Sunday, April 14, 2013

Harbingers of Spring and Violet Syrup

La Violette de Mars, otherwise known as the Common Violet.
SPRING! Spring spring spring! Have I mentioned how excited I am about SPRING? Yes? Well then, I'll only mention it once more... SPRING!!!

The world is only just turning green here, a full month later than last year. One of the plants I am watching for are the sweet little violets that blanket my backyard every spring. Last year they were even more robust than usual. As is my tendency when I find a resource in abundance, I soon began wondering how I could take advantage of nature's bounty. The first thing to pop up, and the only thing I had an opportunity to try, was violet syrup. Not only is this unique floral syrup a treat for your tea or pancakes, but it can also be helpful for coughs and other medicinal needs. As a matter of fact, the leaves are also medicinally useful, but that's a post for another day. For now, check out this post on Common Sense Homesteading for a good rundown. One of my latest passions is herbal medicine, so you will certainly be seeing more about it in the coming months.

The violet syrup was easy enough to make. I followed the recipe on Life's a Lasagna, with some minor alterations. First, I had to gather about 4 cups of blossoms. Yes, this takes forever, but on a beautiful spring day I'll jump at the chance to sit in the sunshine for an hour. I packed all the blossoms in a quart canning jar, poured 2 cups of boiling water over top, then let it sit to steep overnight. What happens next is... downright magical. The color from the petals quickly seeps out, and the water will turn the most unbelievably gorgeous blue that I have ever seen. I wish I had gotten a picture, but I was feeling sick that day and forgot.

In fact, I ended up coming down with a 104*F fever that lasted a full five days. Instead of steeping overnight, my blossoms steeped for a week. Thankfully, I'd had the forethought to stick the jar in the fridge after the first day. After such a long steep, the brilliant blue had changed to a deep, DEEP amethyst. So beautiful!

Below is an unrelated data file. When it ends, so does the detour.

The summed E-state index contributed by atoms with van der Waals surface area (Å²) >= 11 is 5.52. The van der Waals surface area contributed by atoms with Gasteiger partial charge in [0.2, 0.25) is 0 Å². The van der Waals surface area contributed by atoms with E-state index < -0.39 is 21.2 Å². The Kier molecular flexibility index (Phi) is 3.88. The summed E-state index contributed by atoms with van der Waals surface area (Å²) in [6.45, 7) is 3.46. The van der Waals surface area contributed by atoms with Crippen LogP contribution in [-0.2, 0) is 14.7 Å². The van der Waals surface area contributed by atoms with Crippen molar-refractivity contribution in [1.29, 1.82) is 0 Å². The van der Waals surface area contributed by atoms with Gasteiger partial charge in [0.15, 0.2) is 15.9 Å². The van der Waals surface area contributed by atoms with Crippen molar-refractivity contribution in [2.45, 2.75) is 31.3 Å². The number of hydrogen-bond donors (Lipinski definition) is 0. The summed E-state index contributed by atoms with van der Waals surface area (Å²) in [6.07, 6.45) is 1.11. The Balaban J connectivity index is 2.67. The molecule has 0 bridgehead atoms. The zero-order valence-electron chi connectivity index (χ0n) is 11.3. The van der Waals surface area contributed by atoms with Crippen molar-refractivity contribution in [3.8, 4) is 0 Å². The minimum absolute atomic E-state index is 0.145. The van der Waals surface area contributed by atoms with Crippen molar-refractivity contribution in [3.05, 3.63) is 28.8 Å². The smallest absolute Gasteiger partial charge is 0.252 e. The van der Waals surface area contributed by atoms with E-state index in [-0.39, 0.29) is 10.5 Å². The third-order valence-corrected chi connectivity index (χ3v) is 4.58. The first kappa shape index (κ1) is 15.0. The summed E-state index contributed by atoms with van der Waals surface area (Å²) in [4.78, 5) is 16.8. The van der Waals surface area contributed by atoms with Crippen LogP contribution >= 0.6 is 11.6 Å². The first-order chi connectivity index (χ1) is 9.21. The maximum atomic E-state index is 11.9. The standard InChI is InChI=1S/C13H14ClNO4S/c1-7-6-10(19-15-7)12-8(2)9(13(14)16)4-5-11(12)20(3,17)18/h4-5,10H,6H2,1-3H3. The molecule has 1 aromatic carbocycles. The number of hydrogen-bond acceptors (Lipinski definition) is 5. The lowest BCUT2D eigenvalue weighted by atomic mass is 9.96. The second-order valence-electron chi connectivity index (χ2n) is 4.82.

Now, this next step is where I differed from Ms. Lasagna's recipe. You see, the brilliant color of the violets is very sensitive to heat and changes in ph. Both the heating of the liquid and the lemon juice called for in many recipes turns the brilliant blue (or purple, in my case) to a vibrant fuchisa pink. While beautiful in it's own right, I much preferred the color I started with. So, this is what I decided to do. First, I ditched the lemon juice. It's only there to add a touch of flavor and acidify it for canning (which I didn't do, I froze it), and it's the acidity more than anything that changes the color.

Look at that color!
Next, I decided to heat my syrup double-boiler style. I set my 4 cup glass measuring cup in a pan of water, poured the strained violet water into the measuring cup, and added 2 cups of white sugar (any other sugar would probably overpower the delicate violet flavor, but any sugar will work). I initially used the double boiler so it would be easier to pour the syrup into bottles, but a fortunate side effect was that I was able to gently heat the syrup just until all the sugar dissolved. Much to my delight, this process preserved every bit of the amethyst color!

It actually looks more like the above picture, but I love the color in this shot!

 I then decanted my springtime treasure into bottles and stuck most in the freezer. Sadly, I think I still have two down there. I really didn't use the syrup much, but then I really didn't know HOW to use it.That's not the case anymore, as I have expanded my knowledge of edible and medicinal plants. I'm contemplating trying to make violet candy this year, or possibly violet jelly. Either way, the coming onslaught of nature's jewels will only increase my excitement for spring!

Friday, April 12, 2013


Spring in my kitchen window! (Please ignore the filthy glass. Thank you.)
Oh, baby! The weather has finally warmed up, the world is starting to turn green again, and I feel GREAT!

Well, ok, I feel emotionally great, which is a pretty big deal. I don't know if it's all the vitamin D my skin has been soaking up this past week, but I just plain feel POSITIVE about life! My hormones were FAR more stable last month (NO PMS!) and last week we met with our soon-to-be next door neighbors. I'm so excited for them to move in at the end of the month! They have two little boys the same age as my goobs, and I foresee a little Lucy & Ethel style shenanigans in my own future...

I've also been able to get started on the garden. If you remember my tomato debacle last summer, you know that I have to break new ground in order to grow anything this year. In addition, my new eating habits have me buying GOBS of fresh vegetables. This is putting a huge strain on the food budget, so I'm hoping to ease that by growing some of my own.